Until 30 November 2016, owners corporations in NSW could not engage a lawyer or commence any legal action unless the engagement and the legal action was approved at a general meeting of the owners.
There was an exception to that requirement if the lawyer’s costs were quoted at less than $12,500 or $1,000 per lot (whichever was the lesser).
In addition, owners corporations had to send a copy of the lawyer’s cost agreement to all owners in the scheme within 7 days of its receipt.
There have been significant changes to these requirements since the commencement of the Strata Schemes Management Act 2015 on 30 November 2016 (referred to here as “the New Act”).
Under section 103 of the New Act, an owners corporation must still approve the obtaining of legal services at a general meeting, but the threshold for the exception to this rule has been significantly raised.
General meeting approval of legal services is not required if:
(a) the legal work is urgent; AND
(b) the legal work is quoted at no more than $15,000.
It’s important to note the use of the conjunctive “and” above. The exception only applies if the work is both urgent AND quoted at no more than $15,000.
Clause 26 of the Strata Schemes Management Regulation 2016 provides a more general exception in that, if the legal work is quoted at no more than $3,000, general meeting approval is not required (whether or not the work is urgent).
The effect of raising the exemption threshold is that legal services that could previously approved by a committee will now need to be approved by the owners corporation in general meeting. In my experience, a significant amount of legal work falls in the category of “not urgent, but costing more than $3,000” and will therefore require owners corporations to go to the time, trouble and expense of convening a general meeting in order to gain the required approval.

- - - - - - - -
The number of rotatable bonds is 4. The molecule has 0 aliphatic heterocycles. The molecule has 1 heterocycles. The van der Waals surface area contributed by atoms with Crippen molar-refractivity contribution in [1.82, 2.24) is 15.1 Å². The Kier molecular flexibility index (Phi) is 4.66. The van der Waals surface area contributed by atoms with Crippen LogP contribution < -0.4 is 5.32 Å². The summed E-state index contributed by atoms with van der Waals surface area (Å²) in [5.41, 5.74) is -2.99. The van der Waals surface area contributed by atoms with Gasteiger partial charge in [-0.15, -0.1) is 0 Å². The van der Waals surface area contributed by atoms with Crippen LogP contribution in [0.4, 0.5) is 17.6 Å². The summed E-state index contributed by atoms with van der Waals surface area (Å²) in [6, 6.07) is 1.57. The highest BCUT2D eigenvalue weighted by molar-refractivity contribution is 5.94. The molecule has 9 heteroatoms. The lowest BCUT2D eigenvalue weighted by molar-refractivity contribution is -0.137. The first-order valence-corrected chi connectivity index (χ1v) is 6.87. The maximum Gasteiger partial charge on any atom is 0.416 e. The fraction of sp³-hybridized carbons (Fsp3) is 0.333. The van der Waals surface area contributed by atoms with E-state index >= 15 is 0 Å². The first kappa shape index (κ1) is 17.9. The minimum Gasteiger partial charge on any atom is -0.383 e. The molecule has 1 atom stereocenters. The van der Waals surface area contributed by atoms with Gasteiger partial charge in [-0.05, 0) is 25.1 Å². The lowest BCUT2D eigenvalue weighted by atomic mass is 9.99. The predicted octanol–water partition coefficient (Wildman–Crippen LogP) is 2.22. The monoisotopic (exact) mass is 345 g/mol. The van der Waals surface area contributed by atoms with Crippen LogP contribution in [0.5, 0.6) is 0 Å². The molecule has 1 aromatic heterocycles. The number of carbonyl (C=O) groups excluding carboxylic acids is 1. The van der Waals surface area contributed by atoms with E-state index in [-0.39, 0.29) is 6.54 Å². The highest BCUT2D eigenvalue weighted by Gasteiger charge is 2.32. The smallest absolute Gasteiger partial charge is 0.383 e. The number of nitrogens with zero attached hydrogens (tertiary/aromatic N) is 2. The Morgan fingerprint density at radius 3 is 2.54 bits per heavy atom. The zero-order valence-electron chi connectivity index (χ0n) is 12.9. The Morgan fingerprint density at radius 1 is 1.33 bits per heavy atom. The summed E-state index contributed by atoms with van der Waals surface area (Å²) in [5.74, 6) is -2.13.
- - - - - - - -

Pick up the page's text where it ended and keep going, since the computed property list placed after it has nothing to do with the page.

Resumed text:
Owners corporations and strata committees would be well advised to try and predict, so far as they can, the kinds of matters about which they may like to seek legal advice during the course of a year, and attempt to put motions to their Annual General Meetings to approve this work. For example, if you are looking to engage a lawyer to assist you to conduct the mandatory by-law review required by clause 4 of Schedule 3 to the New Act, obtain cost agreements from lawyers before your AGM so that approval for the legal work can be sought and obtained then – even if you don’t plan to instruct the lawyer for another 6 months or so. It will save you having to hold a further general meeting later in the year. Just be sure to check that the lawyer’s quote remains valid for that period of time.
It is also important to note that the effect of section 105 of the New Act is that lawyers’ costs agreements do not need to be given to each owner, UNLESS they are for legal services requiring the approval of the general meeting. So, for work that is going to cost less than $3,000, or work that is urgent and going to cost less than $15,000, the lawyer’s costs agreement need not be circulated. This is a significant change from the requirement under the old law to issue copies of cost agreements to all owners, regardless of the quoted cost or nature of the legal services.